Publications

Open Culture Ethanol-Based Chain Elongation to Form Medium Chain Branched Carboxylates and Alcohols

Leeuw, Kasper D. de; Ahrens, Theresa; Buisman, Cees J.N.; Strik, David P.B.T.B.

Summary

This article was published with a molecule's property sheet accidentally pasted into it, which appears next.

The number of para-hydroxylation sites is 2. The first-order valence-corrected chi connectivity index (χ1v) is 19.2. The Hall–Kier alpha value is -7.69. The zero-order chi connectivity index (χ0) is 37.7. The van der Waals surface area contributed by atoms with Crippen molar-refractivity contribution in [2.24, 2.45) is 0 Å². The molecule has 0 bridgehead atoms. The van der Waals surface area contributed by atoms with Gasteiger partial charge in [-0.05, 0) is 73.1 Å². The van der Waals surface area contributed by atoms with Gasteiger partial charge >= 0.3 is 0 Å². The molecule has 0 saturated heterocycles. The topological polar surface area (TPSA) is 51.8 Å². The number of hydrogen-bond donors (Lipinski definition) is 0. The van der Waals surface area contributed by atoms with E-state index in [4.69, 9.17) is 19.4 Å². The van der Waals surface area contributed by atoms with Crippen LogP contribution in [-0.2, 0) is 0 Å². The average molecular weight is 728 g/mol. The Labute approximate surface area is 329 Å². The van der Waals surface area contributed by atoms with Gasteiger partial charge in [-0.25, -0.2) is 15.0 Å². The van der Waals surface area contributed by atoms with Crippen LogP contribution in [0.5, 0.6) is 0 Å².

Chain elongation fermentation allows for the synthesis of biobased chemicals from complex organic residue streams. To expand the product spectrum of chain elongation technology and its application range we investigated 1) how to increase selectivity towards branched chain elongation and 2) whether alternative branched carboxylates such as branched valerates can be used as electron acceptors. Elongation of isobutyrate elongation towards 4-methyl-pentanoate was achieved with a selectivity of 27% (of total products, based on carbon atoms) in a continuous system that operated under CO2 and acetate limited conditions. Increasing the CO2 load led to more in situ acetate formation that increased overall chain elongation rate but decreased the selectivity of branched chain elongation. A part of this acetate formation was related to direct ethanol oxidation that seemed to be thermodynamically coupled to hydrogenotrophic carboxylate reduction to corresponding alcohols. Several alcohols including isobutanol and n-hexanol were formed. The microbiome from the continuous reactor was also able to form small amounts of 5-methyl-hexanoate likely from 3-methyl-butanoate and ethanol as substrate in batch experiments. The highest achieved concentration of isoheptanoate was 6.4 ± 0.9 mM Carbon, or 118 ± 17 mg/L, which contributed for 7% to the total amount of products (based on carbon atoms). The formation of isoheptanoate was dependent on the isoform of branched valerate. With 3-methyl-butanoate as substrate 5-methylhexanoate was formed, whereas a racemic mixture of L/D 2-methyl-butanoate did not lead to an elongated product. When isobutyrate and isovalerate were added simultaneously as substrates there was a large preference for elongation of isobutyrate over isovalerate. Overall, this work showed that chain elongation microbiomes can be further adapted with supplement of branched-electron acceptors towards the formation of iso-caproate and iso-heptanoate as well as that longer chain alcohol formation can be stimulated.